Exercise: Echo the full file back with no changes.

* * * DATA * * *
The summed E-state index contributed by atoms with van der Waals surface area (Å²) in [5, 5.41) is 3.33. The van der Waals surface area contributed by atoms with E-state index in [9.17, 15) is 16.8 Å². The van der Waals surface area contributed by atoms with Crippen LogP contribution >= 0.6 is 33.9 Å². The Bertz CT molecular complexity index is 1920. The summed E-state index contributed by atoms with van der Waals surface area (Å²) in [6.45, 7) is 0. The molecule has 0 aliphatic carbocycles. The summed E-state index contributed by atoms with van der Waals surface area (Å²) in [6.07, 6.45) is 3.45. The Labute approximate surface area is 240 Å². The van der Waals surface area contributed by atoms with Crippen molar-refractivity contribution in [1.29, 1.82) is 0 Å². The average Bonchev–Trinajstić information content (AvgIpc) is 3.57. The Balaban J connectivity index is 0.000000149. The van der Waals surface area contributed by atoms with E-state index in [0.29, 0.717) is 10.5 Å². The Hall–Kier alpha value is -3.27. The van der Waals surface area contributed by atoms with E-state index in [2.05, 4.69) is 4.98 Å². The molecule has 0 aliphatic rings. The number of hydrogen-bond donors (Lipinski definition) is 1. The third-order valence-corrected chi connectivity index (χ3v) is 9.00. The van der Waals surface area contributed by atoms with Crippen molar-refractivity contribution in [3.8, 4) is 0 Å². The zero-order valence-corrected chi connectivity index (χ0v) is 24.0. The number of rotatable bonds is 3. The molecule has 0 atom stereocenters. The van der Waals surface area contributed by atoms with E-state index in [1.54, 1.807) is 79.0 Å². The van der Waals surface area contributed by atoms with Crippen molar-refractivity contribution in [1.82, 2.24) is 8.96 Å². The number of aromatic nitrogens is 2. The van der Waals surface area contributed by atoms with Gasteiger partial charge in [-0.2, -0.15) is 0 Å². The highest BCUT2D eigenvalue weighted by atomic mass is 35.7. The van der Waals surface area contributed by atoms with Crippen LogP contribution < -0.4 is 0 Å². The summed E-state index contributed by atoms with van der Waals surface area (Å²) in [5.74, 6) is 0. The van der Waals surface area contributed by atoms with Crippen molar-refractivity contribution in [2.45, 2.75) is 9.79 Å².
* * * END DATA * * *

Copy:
The summed E-state index contributed by atoms with van der Waals surface area (Å²) in [5, 5.41) is 3.33. The van der Waals surface area contributed by atoms with E-state index in [9.17, 15) is 16.8 Å². The van der Waals surface area contributed by atoms with Crippen LogP contribution >= 0.6 is 33.9 Å². The Bertz CT molecular complexity index is 1920. The summed E-state index contributed by atoms with van der Waals surface area (Å²) in [6.45, 7) is 0. The molecule has 0 aliphatic carbocycles. The summed E-state index contributed by atoms with van der Waals surface area (Å²) in [6.07, 6.45) is 3.45. The Labute approximate surface area is 240 Å². The van der Waals surface area contributed by atoms with Crippen molar-refractivity contribution in [1.29, 1.82) is 0 Å². The average Bonchev–Trinajstić information content (AvgIpc) is 3.57. The Balaban J connectivity index is 0.000000149. The van der Waals surface area contributed by atoms with E-state index in [0.29, 0.717) is 10.5 Å². The Hall–Kier alpha value is -3.27. The van der Waals surface area contributed by atoms with E-state index in [2.05, 4.69) is 4.98 Å². The molecule has 0 aliphatic rings. The number of hydrogen-bond donors (Lipinski definition) is 1. The third-order valence-corrected chi connectivity index (χ3v) is 9.00. The van der Waals surface area contributed by atoms with Crippen molar-refractivity contribution in [3.8, 4) is 0 Å². The zero-order valence-corrected chi connectivity index (χ0v) is 24.0. The number of rotatable bonds is 3. The molecule has 0 atom stereocenters. The van der Waals surface area contributed by atoms with E-state index in [1.54, 1.807) is 79.0 Å². The van der Waals surface area contributed by atoms with Crippen molar-refractivity contribution in [1.82, 2.24) is 8.96 Å². The number of aromatic nitrogens is 2. The van der Waals surface area contributed by atoms with Gasteiger partial charge in [-0.2, -0.15) is 0 Å². The highest BCUT2D eigenvalue weighted by atomic mass is 35.7. The van der Waals surface area contributed by atoms with Crippen LogP contribution < -0.4 is 0 Å². The summed E-state index contributed by atoms with van der Waals surface area (Å²) in [5.74, 6) is 0. The van der Waals surface area contributed by atoms with Crippen molar-refractivity contribution in [2.45, 2.75) is 9.79 Å².